Home > Combos, Technical > In Defense of Tool-Assistance

In Defense of Tool-Assistance

September 21st, 2009 Leave a comment Go to comments

Today i wrote an article (posted on sh/classic) explaining why the irrational hate against tool-assisted combos needs to end. While the essay is backed by facts, observations, and logic, the core of it still boils down to my personal opinion on the matter.

If anyone out there still thinks that all TACVs are dumb, that’s okay by me. You’re entitled to your opinion. I just wanted to share my perspective and hopefully help the issue mature a little bit. In case anyone wants to discuss the topic further, feel free to use the comments section below.

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  1. c001357
    September 21st, 2009 at 04:25 | #1

    “…those performed within the established confines of an unaltered game engine. Otherwise, we may as well be playing MUGEN.”

    What does this mean exactly?

  2. c001357
    September 21st, 2009 at 04:38 | #2

    that is, considering MUGEN does have established confines (the programming language, the engine itself)
    http://www.youtube.com/watch?v=BTt7GtiISuM
    is this an authentic combo video?

  3. September 21st, 2009 at 09:47 | #3

    Yeah but if a combo doesn’t work in MUGEN, you can just change the character or give him another move or make her fireball travel slower, right? Juggle rules are a big part of what makes a combo engine unique, so having to work with limited components is what makes big discoveries special. Adding extra moves to the game changes everything.

  4. onreload
    September 21st, 2009 at 17:21 | #4

    I think that, yeah, in a case like ssf2nes, you’re playing in a restricted environment – now it might not be restricted a whole lot, but it’s still got rules. However, “MUGEN” is a fighting-game character/game engine. So if someone came out with “ssf2nes championship edition”, you could put out new stuff for the people who know the rules of the old game, but it’s lost on those who don’t – I certainly wouldn’t know if you added an extra hit or two in any of those combos, and that’s why closed-source games are better combo video fodder, and the audience (and the audience’s understanding/appreciation) grows with the popularity of the game.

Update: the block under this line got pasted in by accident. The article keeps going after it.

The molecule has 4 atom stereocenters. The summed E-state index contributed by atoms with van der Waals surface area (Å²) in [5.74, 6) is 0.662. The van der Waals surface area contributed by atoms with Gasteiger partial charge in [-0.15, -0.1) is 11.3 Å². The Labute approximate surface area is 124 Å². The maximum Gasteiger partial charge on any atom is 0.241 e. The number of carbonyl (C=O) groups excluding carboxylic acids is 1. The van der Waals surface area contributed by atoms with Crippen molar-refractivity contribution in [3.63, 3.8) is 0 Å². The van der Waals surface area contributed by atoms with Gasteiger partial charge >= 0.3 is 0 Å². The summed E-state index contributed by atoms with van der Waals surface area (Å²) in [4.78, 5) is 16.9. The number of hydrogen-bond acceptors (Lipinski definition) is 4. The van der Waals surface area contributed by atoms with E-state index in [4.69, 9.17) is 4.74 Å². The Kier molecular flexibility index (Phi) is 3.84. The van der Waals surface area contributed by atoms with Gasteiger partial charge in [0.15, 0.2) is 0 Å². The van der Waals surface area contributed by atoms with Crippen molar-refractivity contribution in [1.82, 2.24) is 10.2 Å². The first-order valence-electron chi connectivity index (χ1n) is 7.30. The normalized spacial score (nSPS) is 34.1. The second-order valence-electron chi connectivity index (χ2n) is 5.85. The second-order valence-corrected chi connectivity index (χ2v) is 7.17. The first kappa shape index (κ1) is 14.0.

..but like I said, MUGEN itself has no permanent rules. I personally think you could put out a combo video with True Angel Ken vs. Evil Juggernaut or what-have-you and those who know the created characters well would see if you were cheating, but that’s an incredibly small audience…and since MUGEN characters already generally push the common limits of gameplay so much, how much room is left to really impress the combo video audience?

    Like your video – I find your combos on that particular game interesting, but I’m not sure if they’re very hard to pull off, as I have no experience with it. So, it’s more visual than intellectual.

    Hope you don’t take any of that as offense!

  5. magnetro
    September 21st, 2009 at 23:40 | #5

    Hm, I think I disagree a little about your closing statements where you say that people shouldn’t praise you for getting a combo in training mode because you got lucky.

    I think that the praise is for your perseverance in stickying to the combo. Maybe other people could have done the combo too, but they didn’t have the perseverance to stay in training mode for a long time to get a combo that’s original by manual combo standards.

  6. September 22nd, 2009 at 12:32 | #6

    Well, it’s not exactly luck because i paid for it. But it’s not exactly skill either. The worst part is, it’s not even lack of skill. A lot of exhibition combos exist slightly beyond that point where you can reach them by getting better. Sometimes the best you can do is repeat the same exact sequence until things fall into place (hopefully while you’re recording). I wouldn’t call the process pleasant, but i like the end result.

    Perseverance is cool and all, but we’re talking about video games, not ending world hunger. Personally i’m here to here to see creativity, not dedication. A lot of times creativity comes from dedication, but on its own dedication isn’t enough for me here.

  1. October 6th, 2009 at 11:32 | #1
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